8. The green climate fund : The G7 countries’ announcement to provide US$420 million as a Green Climate Fund for the first time for Climate Risk Insurance, and the launching of a Climate Risk and Early Warning System (CREWS) Initiative. Present scenario in Bangladesh : It is projected that, by 2020, from 500 to 750 million people will be affected by water stress caused by climate change around the world. Low-laying coastal regions, such as Bangladesh, are vulnerable to sea-level rise and the increased occurrence of intense, extreme weather conditions such as the cyclones of 2007 – 2009, as well as the melting of polar ice. In most countries like Bangladesh, yields from rain-fed agriculture could be reduced to 50 percent by 2020. For a country with increasing population and hunger, this will have an adverse effect on food security in Bangladesh. By now different weird diseases and irregular environmental behavior are being visible day by day. The following are some critical areas: Effect of Climate Change in Bangladesh : Health : Climate change poses a wide range of risks to population health – risks of un-resistant diseases that will increase in future decades, often to critical levels, if global climate change continues on its current trajectory. Temperature variations : A sustained wet-bulb temperature exceeding 35°C is a threshold at which the resilience of human systems is no longer able to adequately cool the skin. A study by NOAA from 2013 concluded that heat stress will reduce labor capacity considerable under current emissions scenarios in Bangladesh. Climate change contributes harmful to our vegetations and fauna. Water Quality : The freshwater resources that humans rely on are highly sensitive to variations in weather and climate. In 2017, the IPCC reported with high confidence that climate change has a net negative impact on water resources and freshwater ecosystems in all regions and also in Bangladesh. Displacement and migration : Climate change causes displacement of people in several ways, the most obvious is the severity of weather-related disasters which destroy homes and habitats causing people to seek shelter or livelihoods in new places. Now we have 15 million annual internal displaced people in Bangladesh. Security Threat : Climate change has the potential to exacerbate existing tensions or create new ones – serving as a threat multiplier. It can be a catalyst for violent conflict and can lead to a threat to national security. Social Impacts : The consequences of climate change, wealth and poverty are not distributed uniformly within communities. Individual and social factors such as gender, age, education, ethnicity, geography, and language lead to differential vulnerability and capacity to adapt to the effects of climate change. Inundation of Coastal Areas : For historical reasons to do with trade, many of our largest and most prosperous cities are on the coast. In Bangladesh, the poorest often live on floodplains, because it is the only available space, or fertile agricultural land. Most of low-laying part is almost now under water. Projections for Cities in 2050 : In 2019 the Crowther Lab from ETH Zurich paired the climatic conditions of 520 major cities worldwide with the predicted climatic conditions of cities in 2050. 22% of the major cities are predicted to have climatic conditions. Our 2nd largest city Chittagong is now most of the time remains under water for this. Oil, Coal and Natural Gas : Oil and natural gas infrastructure is vulnerable to the effects of climate change and the increased risk of disasters such as storm, cyclones, flooding and increases in sea level. Nuclear Power Plant : Climate change, along with extreme weather and natural disasters can affect nuclear power plants. This plant is cooled by rivers water which again increase the water temperature again. Hydroelectricity Project : Lower river flows because of drought, climate change or upstream dams and diversions, will reduce the amount of live storage in a reservoir; therefore, reduced amount of water will produce less hydroelectricity. What we can do : Maintain Food Security : To face any unwanted food crises we can plan to certain % of our food for food security, we can make food bank. Reduce use bio-fuel : In an effort to achieve middle-income country status by 2021, by policy we should use less bio-fuel. Use of Chor : Bangladesh loses land to rising sea levels, but gains land from sediment deposits called Chor. Bangladesh has paired with targeted policies to secure such land for farming use has the potential to partially mitigate the effects of land lost. Use Foreign Aid and Funding : As per the direction of Paris Agreement in 2015 developed countries are committed up to US$30 billion of immediate short-term funding to developing nations to build their capacity to reduce emissions and responds to impacts of climate change.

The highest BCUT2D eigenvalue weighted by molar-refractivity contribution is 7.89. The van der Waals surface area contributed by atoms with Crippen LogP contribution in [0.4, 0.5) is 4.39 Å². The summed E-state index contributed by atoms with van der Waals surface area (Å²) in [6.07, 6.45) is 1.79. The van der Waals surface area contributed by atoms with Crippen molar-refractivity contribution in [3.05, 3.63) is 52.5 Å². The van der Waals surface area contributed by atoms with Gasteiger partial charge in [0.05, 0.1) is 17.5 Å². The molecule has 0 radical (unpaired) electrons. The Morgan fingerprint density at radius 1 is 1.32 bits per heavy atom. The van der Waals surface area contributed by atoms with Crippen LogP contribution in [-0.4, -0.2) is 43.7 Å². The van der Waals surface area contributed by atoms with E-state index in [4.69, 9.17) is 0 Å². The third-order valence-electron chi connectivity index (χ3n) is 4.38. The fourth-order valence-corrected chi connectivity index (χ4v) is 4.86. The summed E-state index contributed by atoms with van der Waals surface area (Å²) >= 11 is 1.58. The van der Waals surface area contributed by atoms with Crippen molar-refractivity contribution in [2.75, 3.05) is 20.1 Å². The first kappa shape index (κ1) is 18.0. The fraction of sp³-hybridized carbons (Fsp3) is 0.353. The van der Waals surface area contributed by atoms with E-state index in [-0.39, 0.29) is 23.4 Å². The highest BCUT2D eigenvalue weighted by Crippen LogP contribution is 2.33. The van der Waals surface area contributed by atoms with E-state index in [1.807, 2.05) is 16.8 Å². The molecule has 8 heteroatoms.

More use of renewable energy : Instead of using fueled vehicles we can use electric vehicles and use of solar and wind power in large scale.

Conclusions : Effective policies which take into consideration predictive climate change models and measures are key to preparing for managing the climate change. Bangladesh is the few countries in the world who will be first to be affected so we should think first also. Using the green climate fund in our own way of life and policies.